For more than a decade, the Illinois Department of Commerce and Economic Opportunity, or DCEO, gave select businesses many millions of dollars more in tax credits than the law allows. So the Liberty Justice Center fought in court to stop it.
The Economic Development for a Growing Economy Tax Credit Act, or EDGE Act, empowers DCEO to give tax credits to select businesses – which allows some firms to avoid paying any state income taxes at all while other businesses and taxpayers are forced to shoulder a heavy tax burden.
The EDGE Act supposedly exists to attract businesses to Illinois and to induce businesses that are already here to expand.
That is why a business applying for EDGE tax credits must propose a particular project in Illinois, and it is why the act tied the amount of tax credits a business can receive to the new employees it hires in the state. The law said that a company’s tax credit cannot be greater than the amount of state income tax withheld from the paychecks of its “new employees” in Illinois, meaning employees hired after the business entered into a tax-credit agreement to work on the company’s proposed Illinois project.
But the EDGE Act was passed, DCEO gave businesses tax credits based on taxes withheld from their old employees – and sometimes awarded credits to businesses that did not hire any new employees in Illinois at all – and therefore gave tax credits that far exceeded what the law allowed.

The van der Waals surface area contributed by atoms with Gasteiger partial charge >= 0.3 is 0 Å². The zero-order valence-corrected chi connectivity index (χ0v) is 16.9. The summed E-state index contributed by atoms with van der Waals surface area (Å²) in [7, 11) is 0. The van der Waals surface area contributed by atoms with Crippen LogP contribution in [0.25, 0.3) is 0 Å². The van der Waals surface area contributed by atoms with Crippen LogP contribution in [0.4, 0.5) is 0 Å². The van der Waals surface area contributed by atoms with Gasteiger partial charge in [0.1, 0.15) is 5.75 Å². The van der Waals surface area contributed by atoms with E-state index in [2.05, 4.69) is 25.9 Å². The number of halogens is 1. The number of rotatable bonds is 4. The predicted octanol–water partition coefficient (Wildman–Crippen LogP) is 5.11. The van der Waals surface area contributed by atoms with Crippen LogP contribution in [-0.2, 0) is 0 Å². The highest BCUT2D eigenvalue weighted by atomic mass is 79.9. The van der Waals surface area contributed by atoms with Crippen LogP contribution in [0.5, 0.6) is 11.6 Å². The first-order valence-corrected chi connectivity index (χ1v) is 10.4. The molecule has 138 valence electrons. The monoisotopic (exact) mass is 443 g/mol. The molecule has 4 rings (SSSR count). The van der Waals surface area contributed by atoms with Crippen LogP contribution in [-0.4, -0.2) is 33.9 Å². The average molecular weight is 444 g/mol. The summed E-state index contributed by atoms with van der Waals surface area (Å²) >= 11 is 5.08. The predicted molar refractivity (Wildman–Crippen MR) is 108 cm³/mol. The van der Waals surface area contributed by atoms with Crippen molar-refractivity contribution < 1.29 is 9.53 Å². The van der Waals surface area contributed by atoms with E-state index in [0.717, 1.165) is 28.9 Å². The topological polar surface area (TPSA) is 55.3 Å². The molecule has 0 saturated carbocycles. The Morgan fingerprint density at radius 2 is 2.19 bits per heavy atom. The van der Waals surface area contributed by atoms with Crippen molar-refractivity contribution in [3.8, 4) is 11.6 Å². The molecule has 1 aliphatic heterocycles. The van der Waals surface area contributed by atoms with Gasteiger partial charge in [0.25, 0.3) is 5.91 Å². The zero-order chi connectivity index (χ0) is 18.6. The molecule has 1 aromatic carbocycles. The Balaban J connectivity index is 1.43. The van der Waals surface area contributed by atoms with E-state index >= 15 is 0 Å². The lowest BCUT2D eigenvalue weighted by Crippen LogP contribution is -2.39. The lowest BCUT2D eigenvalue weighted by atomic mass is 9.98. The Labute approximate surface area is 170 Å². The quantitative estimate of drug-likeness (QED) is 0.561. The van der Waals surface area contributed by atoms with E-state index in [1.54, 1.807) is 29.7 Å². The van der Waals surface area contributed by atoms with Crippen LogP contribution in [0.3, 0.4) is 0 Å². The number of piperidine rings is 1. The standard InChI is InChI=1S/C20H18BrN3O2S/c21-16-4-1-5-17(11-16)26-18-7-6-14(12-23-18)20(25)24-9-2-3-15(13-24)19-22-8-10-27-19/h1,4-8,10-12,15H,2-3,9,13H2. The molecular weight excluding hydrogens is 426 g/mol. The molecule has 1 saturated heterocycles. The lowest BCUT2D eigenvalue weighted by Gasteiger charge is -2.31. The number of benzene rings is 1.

DCEO’s administrative rules – the regulations the department has written for itself – said that DCEO could give businesses tax credits up to the amount of income taxes withheld from both new employees and “retained employees;” that is, employees the company already employed before it entered into a tax-credit agreement, who spend part of their time on the company’s new project.
That’s illegal. A government agency cannot expand its power by enacting rules that contradict a statute passed by the General Assembly.
DCEO’s unlawful awards of excessive tax credits hurt ordinary taxpayers who do not get special tax breaks and who will be on the hook for the tax dollars the state doesn’t receive from these businesses. They also hurt other businesses that don’t qualify for EDGE tax credits, which are placed at a competitive disadvantage when the government picks winners and losers through selective awards of tax credits.
The Liberty Justice Center filed this lawsuit on behalf of taxpayers to make DCEO follow the law. We asked the court to strike down DCEO’s regulation that increases the limit for tax credits above the amount the law allows, and we asked the court to order DCEO to immediately stop issuing these excessive tax credits.
Sangamon County Judge John Madonia dismissed the case, concluding that taxpayers lack standing to challenge DCEO’s regulations. The Fourth District Illinois Appellate Court reversed that decision and held that taxpayers do have standing. Then DCEO appealed the question to the Illinois Supreme Court.
Then, the case suddenly became moot: DCEO changed its regulation so that its limit for EDGE tax credits now matches the limit in the EDGE Act. The Illinois Supreme Court then dismissed the case.
This is a victory for taxpayers and for free enterprise because it will limit the state’s subsidies to politically favored businesses and bring a crony-capitalist program under control. But it shouldn’t have taken a lawsuit and nearly three years of litigation to make a state agency simply follow the law.